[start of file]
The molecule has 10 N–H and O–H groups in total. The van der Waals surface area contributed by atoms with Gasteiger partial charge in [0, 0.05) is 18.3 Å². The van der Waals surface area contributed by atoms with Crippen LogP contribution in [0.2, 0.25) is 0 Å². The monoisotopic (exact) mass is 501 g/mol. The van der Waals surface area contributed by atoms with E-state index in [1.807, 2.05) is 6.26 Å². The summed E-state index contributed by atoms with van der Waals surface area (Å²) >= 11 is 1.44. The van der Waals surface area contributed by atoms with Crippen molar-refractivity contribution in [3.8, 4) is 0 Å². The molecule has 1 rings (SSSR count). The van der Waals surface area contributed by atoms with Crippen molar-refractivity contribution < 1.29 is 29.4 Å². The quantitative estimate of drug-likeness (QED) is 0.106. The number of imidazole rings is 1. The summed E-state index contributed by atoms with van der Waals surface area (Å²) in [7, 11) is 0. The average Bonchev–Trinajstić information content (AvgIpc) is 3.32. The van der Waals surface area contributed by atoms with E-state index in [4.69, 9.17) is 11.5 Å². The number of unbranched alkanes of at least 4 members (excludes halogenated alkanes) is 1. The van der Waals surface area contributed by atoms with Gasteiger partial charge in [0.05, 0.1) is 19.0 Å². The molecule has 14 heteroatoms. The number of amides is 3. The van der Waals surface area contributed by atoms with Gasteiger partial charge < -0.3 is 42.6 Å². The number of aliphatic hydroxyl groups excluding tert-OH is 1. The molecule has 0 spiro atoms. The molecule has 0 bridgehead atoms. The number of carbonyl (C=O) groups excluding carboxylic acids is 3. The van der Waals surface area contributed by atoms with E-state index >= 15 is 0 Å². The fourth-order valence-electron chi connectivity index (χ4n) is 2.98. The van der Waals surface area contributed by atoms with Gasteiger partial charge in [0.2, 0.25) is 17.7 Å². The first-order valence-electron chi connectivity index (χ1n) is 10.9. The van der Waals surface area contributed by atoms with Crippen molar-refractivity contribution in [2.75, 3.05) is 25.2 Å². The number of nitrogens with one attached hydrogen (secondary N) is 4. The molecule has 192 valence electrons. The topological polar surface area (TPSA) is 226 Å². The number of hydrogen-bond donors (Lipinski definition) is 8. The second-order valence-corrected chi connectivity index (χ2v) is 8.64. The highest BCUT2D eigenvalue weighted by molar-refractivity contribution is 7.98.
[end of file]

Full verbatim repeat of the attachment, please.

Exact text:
The molecule has 10 N–H and O–H groups in total. The van der Waals surface area contributed by atoms with Gasteiger partial charge in [0, 0.05) is 18.3 Å². The van der Waals surface area contributed by atoms with Crippen LogP contribution in [0.2, 0.25) is 0 Å². The monoisotopic (exact) mass is 501 g/mol. The van der Waals surface area contributed by atoms with E-state index in [1.807, 2.05) is 6.26 Å². The summed E-state index contributed by atoms with van der Waals surface area (Å²) >= 11 is 1.44. The van der Waals surface area contributed by atoms with Crippen molar-refractivity contribution in [3.8, 4) is 0 Å². The molecule has 1 rings (SSSR count). The van der Waals surface area contributed by atoms with Crippen molar-refractivity contribution < 1.29 is 29.4 Å². The quantitative estimate of drug-likeness (QED) is 0.106. The number of imidazole rings is 1. The summed E-state index contributed by atoms with van der Waals surface area (Å²) in [7, 11) is 0. The average Bonchev–Trinajstić information content (AvgIpc) is 3.32. The van der Waals surface area contributed by atoms with E-state index in [4.69, 9.17) is 11.5 Å². The number of unbranched alkanes of at least 4 members (excludes halogenated alkanes) is 1. The van der Waals surface area contributed by atoms with Gasteiger partial charge in [0.05, 0.1) is 19.0 Å². The molecule has 14 heteroatoms. The number of amides is 3. The van der Waals surface area contributed by atoms with Gasteiger partial charge < -0.3 is 42.6 Å². The number of aliphatic hydroxyl groups excluding tert-OH is 1. The molecule has 0 spiro atoms. The molecule has 0 bridgehead atoms. The number of carbonyl (C=O) groups excluding carboxylic acids is 3. The van der Waals surface area contributed by atoms with E-state index >= 15 is 0 Å². The fourth-order valence-electron chi connectivity index (χ4n) is 2.98. The van der Waals surface area contributed by atoms with Gasteiger partial charge in [0.2, 0.25) is 17.7 Å². The first-order valence-electron chi connectivity index (χ1n) is 10.9. The van der Waals surface area contributed by atoms with Crippen molar-refractivity contribution in [2.75, 3.05) is 25.2 Å². The number of nitrogens with one attached hydrogen (secondary N) is 4. The molecule has 192 valence electrons. The topological polar surface area (TPSA) is 226 Å². The number of hydrogen-bond donors (Lipinski definition) is 8. The second-order valence-corrected chi connectivity index (χ2v) is 8.64. The highest BCUT2D eigenvalue weighted by molar-refractivity contribution is 7.98.